Town aligning with statewide restrictions

Thu, 05/07/2020 - 5:30pm

Recognizing that he has been a calm and steady voice during the COVID-19 crisis, and the director of the Block Island Medical Center for more than five years, First Warden Ken Lacoste took a moment to thank Dr. Mark Clark for all his time and contributions he has made to the community during the Town Council’s meeting Wednesday, May 6.

Clark, who announced his departure months ago, will be succeeded by Dr. Tom Warcup. Nurse Practitioner Laurie Anderson has already begun her job at the Medical Center. Dr. Clark and his husband Michael will be returning to New York to be closer to their families.

“Since his arrival to the island, Dr. Clark has provided our community with the highest level of healthcare, and has a been a strong component of the Medical Center. Those who know him best describe him as an award-winning educator, inspiration to his staff and students, a visionary… and a caring physician. We’ve appreciated and benefitted from his council and wisdom, especially during the weeks of this pandemic. We know he would not leave without knowing we were in good hands,” said Lacoste. “With the world being what it is at the moment, the opportunity for a farewell party is not to be. I would like to take the opportunity, on behalf of the town, to wish Mark, Michael, and their family the best luck in new endeavors and at the very least, good health and happiness in life. Mark, thank you for all that you have done for us,” said Lacoste.

The council then moved on to the business at hand, which were revisions to the existing emergency ordinance that was enacted in late March.

Councilor Sven Risom recently put together a COVID-19 Economic Planning Framework (which is available at, which lays out phases and steps in re-opening the island economy. The council, appearing drained at the end of the three hour discussion, took no action but scheduled another meeting for Friday, May 8 at 9 a.m. (The Block Island Times will update information on

“The concept of the planning framework was giving us some light to the end of the tunnel and trying to deal with things in phases. Today we are focusing on… increasing worker activity, [including] adding office workers onto this… and then it also talks about off-island service providers. Lastly, it talks about allowing some trades to come out to the island, for providing assistance to the businesses,” said Risom.

Council members reviewed the ordinance, and mentioned having the framework align with the state’s orders and guidelines, to create less confusion to the public on certain restrictions.

“We’ve been asked repeatedly to have some type of a scheduled plan as soon as possible, and this just goes in line with establishing that plan so that we can start moving forward in a solidified manner. Where we can be consistent in the state in the ordinance, we need to be,” said councilor Chris Willi.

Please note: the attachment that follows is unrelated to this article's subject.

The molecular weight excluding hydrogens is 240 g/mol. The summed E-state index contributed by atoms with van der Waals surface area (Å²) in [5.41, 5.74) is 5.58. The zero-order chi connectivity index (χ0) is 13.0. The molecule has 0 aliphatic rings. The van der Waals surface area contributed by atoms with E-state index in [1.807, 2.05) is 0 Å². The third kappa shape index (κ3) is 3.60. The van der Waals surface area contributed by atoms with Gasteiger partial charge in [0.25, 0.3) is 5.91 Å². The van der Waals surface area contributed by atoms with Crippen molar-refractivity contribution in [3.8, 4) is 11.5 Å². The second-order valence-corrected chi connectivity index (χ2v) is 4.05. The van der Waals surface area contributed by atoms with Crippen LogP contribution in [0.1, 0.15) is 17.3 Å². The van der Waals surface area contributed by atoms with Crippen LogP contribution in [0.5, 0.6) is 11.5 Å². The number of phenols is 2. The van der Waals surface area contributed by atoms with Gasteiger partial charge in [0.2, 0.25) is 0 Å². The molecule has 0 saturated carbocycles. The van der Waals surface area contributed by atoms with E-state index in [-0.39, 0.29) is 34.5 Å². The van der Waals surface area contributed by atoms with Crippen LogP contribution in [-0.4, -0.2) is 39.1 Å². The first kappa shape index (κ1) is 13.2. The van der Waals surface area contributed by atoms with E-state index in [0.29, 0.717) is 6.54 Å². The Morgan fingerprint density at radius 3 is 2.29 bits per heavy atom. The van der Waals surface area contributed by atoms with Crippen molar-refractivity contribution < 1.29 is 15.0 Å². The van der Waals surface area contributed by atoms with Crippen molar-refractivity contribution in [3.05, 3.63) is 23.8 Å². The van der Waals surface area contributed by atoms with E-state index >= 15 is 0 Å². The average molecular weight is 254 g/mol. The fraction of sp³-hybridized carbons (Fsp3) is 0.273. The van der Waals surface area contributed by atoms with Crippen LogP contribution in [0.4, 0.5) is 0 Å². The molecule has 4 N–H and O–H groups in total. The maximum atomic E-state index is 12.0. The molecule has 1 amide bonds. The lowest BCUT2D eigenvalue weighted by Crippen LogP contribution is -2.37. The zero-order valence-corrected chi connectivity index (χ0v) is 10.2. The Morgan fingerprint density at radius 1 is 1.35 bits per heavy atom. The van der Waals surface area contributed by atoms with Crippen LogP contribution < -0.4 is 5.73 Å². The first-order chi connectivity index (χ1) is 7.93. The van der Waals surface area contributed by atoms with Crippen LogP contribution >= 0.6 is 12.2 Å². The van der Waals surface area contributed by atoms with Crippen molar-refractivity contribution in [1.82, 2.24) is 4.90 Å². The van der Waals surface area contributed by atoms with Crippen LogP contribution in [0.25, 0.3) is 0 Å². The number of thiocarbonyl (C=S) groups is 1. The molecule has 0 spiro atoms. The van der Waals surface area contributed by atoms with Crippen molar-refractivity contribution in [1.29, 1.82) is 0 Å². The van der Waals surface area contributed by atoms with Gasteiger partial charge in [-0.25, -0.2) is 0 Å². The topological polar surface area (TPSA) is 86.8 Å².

Offering options to taxi drivers

“I’m in favor of allowing taxi operators to not operate if they don’t want to, considering the circumstance. All of the taxi drivers are over the age of 60… if they are not comfortable, I don’t think we make them do this if they’re not comfortable,” said Lacoste. Lacoste suggested extending the motor vehicle for hire licenses expirations from May 15 to June 30, “to have a longer decision to open or not.”

A motion was made to extend the expiration date of May 15 to June 30 for taxi drivers.

A second motion was also made, in regards to being in favor of allowing abeyance to taxi drivers, “for those to decide their season”, said Lacoste.

“Just to be clear, the motion is to allow the licenses to be held at abeyance and not without loss of license this year,” said Lacoste.

The motion was moved, with one recusal from councilor Martha Ball.

Issuing special events permits and licenses

“In my personal opinion, assuming we are aligning with the state, 50 [people in a gathering] is [far] away, and I am not very excited to issue any event permits or licenses. I don’t know if we can have a parade or fireworks… I would be comfortable in not having any licenses or permits,” said Risom.

“Lars Trodson on the [Double Ender] committee said they are not going to have the fireworks on the third [of July]… he asked me to convey to the rest of the council of not doing the fireworks,” said councilor Martha Ball.

Town Clerk Molly Fitzpatrick noted the “special event licenses are only for groups over 250 in the commercial zone, and over 75 in the residential zone. You’re missing a lot of gatherings that need a license.”

“The indication is we do not need to include special event permits limitations in this ordinance: it’s going to be controlled by the state,” said Lacoste, ending the conversation to have the licenses be aligned with the state’s orders.

Meeting to be continued on Friday, May 8

Merrolla presented a summary of the council’s meeting, to reiterate the motions and plans in moving forward.

“We are making this new ordinance, the third amendment, effective as of the time when the second amendment expires. We are keeping everything in full force and effect until midnight on June 1, 2020. We are deleting paragraphs… to basically bring us in line with the state law: the restaurants and the bars, the gatherings of public people, and the non-essential town meetings,” said Merolla, adding that “We are postponing the discussion on bicycles, motorized bicycles, tricycles, motor scooter licenses, and rental of vehicles.”

The effective dates for the new ordinance will be in place at midnight on May 8 to June 1.

“There are two items left on the agenda… I motion to have the meeting be moved to Friday,” said Lacoste.

The Town Council will meet on Friday, May 8 at 9a.m. to continue it’s unfinished discussion.